Systemic Risk Maybe Out, But Recession is In
The +38k jump to 407k in weekly jobless claims was the worst reading since Sept. 17, 2005 (week following Hurricane Katrina). The less volatile 4-week MA jumped 15.8K to 374.5K, highest since Oct. 2005. Continued claims rose to 2.937 mln, highest since July 17, 2004. The Labor Department did note seasonal difficulties arising from the Easter Holiday. The 400K handle may be revised down to the 390sKin the following week, but the climb remains consistent with recessions than the 360-70s seen earlier.
The report leaves little doubt to whether the US economy is in a recession, and supports our expectations for interest rates to reach 1.0% before year-end. 50 bps in April will take fed funds to 1.75% later this month, leaving 75 bps for the rest of the year is a highly plausible occurrence.
Today's report confirms what we said two weeks ago about markets' false sense of optimism/comfort arising from the lack of "systemic risk" news, ignoring the macroeconomic realities of the financial crisis which are here to stay and spreading.
Revisiting last week's strategy piece (Mar 25) about the S&P 500 inability to rise more than 3% above its 50-day moving average, the validity of this pattern may not augur well for the index. The chart below shows that since having reached its record high in October 2007, the S&P500 has had 34cases of failed rebounds. Today's jobless claims report is the fundamental catalyst for the S&P500's failure to regain the 1,380 resistance and find the 1,260 low.
We stated that in order for the index to break this pattern on the upside, it would have close above 1,380-5 level. On Tuesday, the high reached 1,377, still not good enough. The 1,382 level also marks a key trend line resistance, which acts as a pressure point since February 4. Once having failed to breach above 1,380-5, we expect to see a renewed pullback in the S&P500 towards the 1,300, before extending losses to the 1,257 lows.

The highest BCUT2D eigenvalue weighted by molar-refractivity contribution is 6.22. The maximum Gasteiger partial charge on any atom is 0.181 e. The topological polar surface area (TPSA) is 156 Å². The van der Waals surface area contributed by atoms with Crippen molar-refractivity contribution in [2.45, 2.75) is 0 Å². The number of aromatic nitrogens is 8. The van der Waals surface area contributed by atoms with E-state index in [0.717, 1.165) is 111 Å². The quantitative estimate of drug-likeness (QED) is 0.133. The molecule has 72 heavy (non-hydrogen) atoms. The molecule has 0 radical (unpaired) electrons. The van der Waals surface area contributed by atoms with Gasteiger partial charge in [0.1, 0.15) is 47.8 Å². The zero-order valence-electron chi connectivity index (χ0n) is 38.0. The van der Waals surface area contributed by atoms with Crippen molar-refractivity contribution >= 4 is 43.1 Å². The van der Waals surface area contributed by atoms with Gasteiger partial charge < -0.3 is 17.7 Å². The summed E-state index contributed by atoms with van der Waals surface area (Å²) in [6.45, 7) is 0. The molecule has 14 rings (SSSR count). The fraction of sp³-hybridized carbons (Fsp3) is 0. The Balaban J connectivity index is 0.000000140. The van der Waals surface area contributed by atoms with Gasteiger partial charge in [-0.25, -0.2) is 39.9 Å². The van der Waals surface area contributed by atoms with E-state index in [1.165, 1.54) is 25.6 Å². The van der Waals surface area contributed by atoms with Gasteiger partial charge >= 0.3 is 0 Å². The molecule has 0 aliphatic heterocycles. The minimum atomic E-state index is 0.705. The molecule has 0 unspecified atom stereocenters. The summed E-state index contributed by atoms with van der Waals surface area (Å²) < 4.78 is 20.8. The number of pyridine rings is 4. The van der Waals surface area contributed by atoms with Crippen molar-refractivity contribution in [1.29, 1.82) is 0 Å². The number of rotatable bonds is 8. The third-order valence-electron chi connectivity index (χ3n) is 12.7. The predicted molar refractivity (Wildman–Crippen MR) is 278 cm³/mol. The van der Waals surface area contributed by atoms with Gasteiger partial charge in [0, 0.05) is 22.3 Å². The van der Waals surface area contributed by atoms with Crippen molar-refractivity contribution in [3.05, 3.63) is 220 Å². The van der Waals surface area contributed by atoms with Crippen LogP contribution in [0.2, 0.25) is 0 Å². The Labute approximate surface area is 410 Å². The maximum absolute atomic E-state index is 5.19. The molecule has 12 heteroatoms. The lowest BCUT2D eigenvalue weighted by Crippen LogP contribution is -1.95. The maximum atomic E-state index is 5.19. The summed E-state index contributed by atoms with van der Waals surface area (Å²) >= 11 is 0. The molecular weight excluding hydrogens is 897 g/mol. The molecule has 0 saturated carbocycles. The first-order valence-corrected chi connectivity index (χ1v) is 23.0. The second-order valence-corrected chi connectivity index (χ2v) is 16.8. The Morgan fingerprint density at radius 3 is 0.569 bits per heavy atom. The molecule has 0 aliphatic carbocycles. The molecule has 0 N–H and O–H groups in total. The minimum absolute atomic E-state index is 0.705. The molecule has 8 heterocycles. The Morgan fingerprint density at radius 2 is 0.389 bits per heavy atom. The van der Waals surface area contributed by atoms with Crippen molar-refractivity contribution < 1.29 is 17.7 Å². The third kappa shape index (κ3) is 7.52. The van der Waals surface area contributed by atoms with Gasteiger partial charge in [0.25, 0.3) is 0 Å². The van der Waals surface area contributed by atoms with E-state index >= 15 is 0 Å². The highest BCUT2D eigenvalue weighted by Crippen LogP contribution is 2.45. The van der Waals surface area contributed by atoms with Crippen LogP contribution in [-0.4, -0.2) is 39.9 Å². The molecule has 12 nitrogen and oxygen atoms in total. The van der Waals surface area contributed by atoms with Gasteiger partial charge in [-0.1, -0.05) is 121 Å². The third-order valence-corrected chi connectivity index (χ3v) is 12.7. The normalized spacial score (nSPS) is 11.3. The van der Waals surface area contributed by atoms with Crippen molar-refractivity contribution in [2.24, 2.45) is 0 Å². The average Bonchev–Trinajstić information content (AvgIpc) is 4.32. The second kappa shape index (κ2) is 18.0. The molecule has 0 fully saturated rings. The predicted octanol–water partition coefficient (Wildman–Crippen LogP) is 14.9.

Friday's payrolls report may act as a key catalyst, fuelling the possibility of breaching above the 1,380s in the event of a stronger than expected showing. A weak reading will intensify the selloff in equities in light of the recent failure in the index.
CURRENCY IMPLICATIONS: Considering the persistently strong correlation between risk appetite and the yen--with the currency used to purchase risk (equities, gold and oil) --renewed losses in stocks will refuel the yen and the Swiss franc after these two currencies have suffered from the recent bounce in stocks. The implications for USDJPY are illustrated in the chart below
USDJPY to Peak Out at 103.30s
Just as we write that that the USDJPY implications from the S&P's failure are negative, the US jobless claims deliver. Similarly, the implications for USDJPY in the event of this equity failure are for renewed losses towards 102.30, followed by 101.80. Upside remains capped at 102.80.
US Jobless Claims Saves Euro from Poor Data
EURUSD soars from $1.5520s to 1.5580s on the US jobless claims, which confirm that recession is here and interest rates will likely reach 1.0% before year-end. 50 bps in April will take fed funds to 1.75%, leaving 75 bps for the rest of the year is a highly plausible occurrence. EURUSD resistance stands at 1.56020, followed by 1.5650.
The jobless claims figure was alleviates the Euro from the previous selloff, which took place following weak services data. Eurozone retail sales fell 0.5% in February for an annual decline of 0.2%, following an increase of 0.5% and 0.2% m/m and y/y in the prior month. Markets had expected sales to rise by 0.2%. It was the biggest monthly rise in 3 months.
Eurozone services PMI fell to 51.6 in March from February's 52.3, nearly matching consensus forecasts of 51.7. The price index hit the highest in 9 months. Germany 's services PMI fell to 51.8, while Italy 's edged up to 48.8 from 47.2. France 's index slipped to 57.3 from February's 58.2, while Spain 's index tumbled to 40.9 from 46.1, the biggest decline of the series since it was created in 1999.
Poor US Data to Delay Worse for Sterling
Despite today's US weekly claims, we retain our broadly negative assessment for GBP, as we expect next week's anticipated BoE rate cut to open the door for 3 more rate cuts of 25-bp moves. Separately, UK services PMI hit a 6-momth low when it fell to 52.1 in March from 54.0 in February, undershooting expectations of a smaller decline to 53.3. The input prices index rose to a record high 66.2 from 65.6.
We expect interim upside to reach $1.9865-70, followed by $1.9920. Friday's payrolls may even call up 1.9990, at which point it will serve as a selling point for the pair ahead of BoE easing. Support climbs to 1.9760 and 1.9810.